George Floyd’s death set off the protests across the United States — but it’s not the only reason people are taking to the streets. The demonstrations are also driven by decades of frustration over police brutality, a pandemic that has exacerbated the country’s racial and economic divides and a series of recent incidents that highlighted America’s enduring racism problem.
“You’re looking at a different kind of anger that you’ve never seen before,” said Cedric Alexander, a former police chief who now advises law enforcement agencies on community relations.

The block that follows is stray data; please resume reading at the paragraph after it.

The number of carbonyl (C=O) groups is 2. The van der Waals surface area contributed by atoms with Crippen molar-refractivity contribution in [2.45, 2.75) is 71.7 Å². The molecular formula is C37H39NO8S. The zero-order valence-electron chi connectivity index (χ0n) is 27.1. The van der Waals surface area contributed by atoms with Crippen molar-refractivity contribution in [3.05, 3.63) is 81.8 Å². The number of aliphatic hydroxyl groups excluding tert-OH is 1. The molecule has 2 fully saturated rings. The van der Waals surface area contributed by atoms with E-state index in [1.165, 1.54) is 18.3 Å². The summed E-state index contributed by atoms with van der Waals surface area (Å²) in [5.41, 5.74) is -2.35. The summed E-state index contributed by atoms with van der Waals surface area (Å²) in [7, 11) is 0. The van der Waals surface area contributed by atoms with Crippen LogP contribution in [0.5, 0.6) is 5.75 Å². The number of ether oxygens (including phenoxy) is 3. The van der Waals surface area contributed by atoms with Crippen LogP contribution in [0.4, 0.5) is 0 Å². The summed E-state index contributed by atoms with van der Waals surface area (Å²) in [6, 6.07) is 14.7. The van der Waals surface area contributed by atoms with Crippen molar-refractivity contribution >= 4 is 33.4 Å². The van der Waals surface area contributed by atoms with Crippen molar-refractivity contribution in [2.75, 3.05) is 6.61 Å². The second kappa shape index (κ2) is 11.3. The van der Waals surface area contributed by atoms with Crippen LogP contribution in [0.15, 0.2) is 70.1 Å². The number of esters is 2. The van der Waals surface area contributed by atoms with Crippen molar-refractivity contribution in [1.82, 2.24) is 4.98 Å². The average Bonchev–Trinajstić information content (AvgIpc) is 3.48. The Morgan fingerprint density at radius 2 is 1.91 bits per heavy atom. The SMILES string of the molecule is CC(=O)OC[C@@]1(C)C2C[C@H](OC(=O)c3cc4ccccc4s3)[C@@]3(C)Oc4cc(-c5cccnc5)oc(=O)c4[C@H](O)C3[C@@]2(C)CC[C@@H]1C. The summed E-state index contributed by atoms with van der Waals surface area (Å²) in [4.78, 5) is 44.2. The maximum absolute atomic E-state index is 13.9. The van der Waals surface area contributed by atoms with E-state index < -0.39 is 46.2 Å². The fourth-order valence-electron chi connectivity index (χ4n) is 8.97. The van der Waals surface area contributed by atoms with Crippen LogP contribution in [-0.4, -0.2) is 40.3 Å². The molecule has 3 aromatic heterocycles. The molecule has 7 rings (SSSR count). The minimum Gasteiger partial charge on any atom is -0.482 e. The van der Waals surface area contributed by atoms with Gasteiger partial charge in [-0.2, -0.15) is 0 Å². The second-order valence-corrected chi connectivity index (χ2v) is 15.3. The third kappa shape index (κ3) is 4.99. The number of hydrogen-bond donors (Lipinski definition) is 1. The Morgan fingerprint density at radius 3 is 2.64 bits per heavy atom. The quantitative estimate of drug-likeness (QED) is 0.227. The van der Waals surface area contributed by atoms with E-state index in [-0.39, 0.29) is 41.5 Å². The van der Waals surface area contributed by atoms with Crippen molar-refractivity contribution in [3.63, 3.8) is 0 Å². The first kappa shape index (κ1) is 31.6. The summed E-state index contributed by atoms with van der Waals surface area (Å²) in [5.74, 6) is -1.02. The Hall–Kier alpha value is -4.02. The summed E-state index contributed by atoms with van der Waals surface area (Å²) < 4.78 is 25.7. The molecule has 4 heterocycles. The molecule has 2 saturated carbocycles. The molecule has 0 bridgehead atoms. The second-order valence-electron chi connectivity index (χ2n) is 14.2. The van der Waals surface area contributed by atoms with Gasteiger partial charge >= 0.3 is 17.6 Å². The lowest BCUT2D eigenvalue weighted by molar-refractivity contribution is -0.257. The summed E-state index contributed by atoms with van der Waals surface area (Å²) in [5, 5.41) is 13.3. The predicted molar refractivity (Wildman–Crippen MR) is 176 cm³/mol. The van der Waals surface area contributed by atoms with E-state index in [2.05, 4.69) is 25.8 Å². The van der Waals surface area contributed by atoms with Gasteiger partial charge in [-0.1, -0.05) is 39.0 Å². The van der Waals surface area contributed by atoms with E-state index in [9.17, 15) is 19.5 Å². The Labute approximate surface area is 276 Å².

n July 2014, a black man suspected of a petty crime was pulled to the ground by New York City police and choked on the pavement as a witness videotaped him crying out, “I can’t breathe.”
The death of Eric Garner touched off protests across the city and around the country, energizing a budding project called Black Lives Matter, which swelled a few weeks later with the fatal police shooting of Michael Brown in Ferguson, Missouri. Propelled by those events, and the deaths of other black men and women in police custody, the movement helped bring about a national reckoning on police use of force and other law enforcement tactics seen as targeting minorities and the poor.
But for all the change that has come as a result of that effort, it has not been enough to stop the deaths or disparate treatment, or to break the fear, repression and resentment that millions of Americans feel about the way they are treated by their police and their country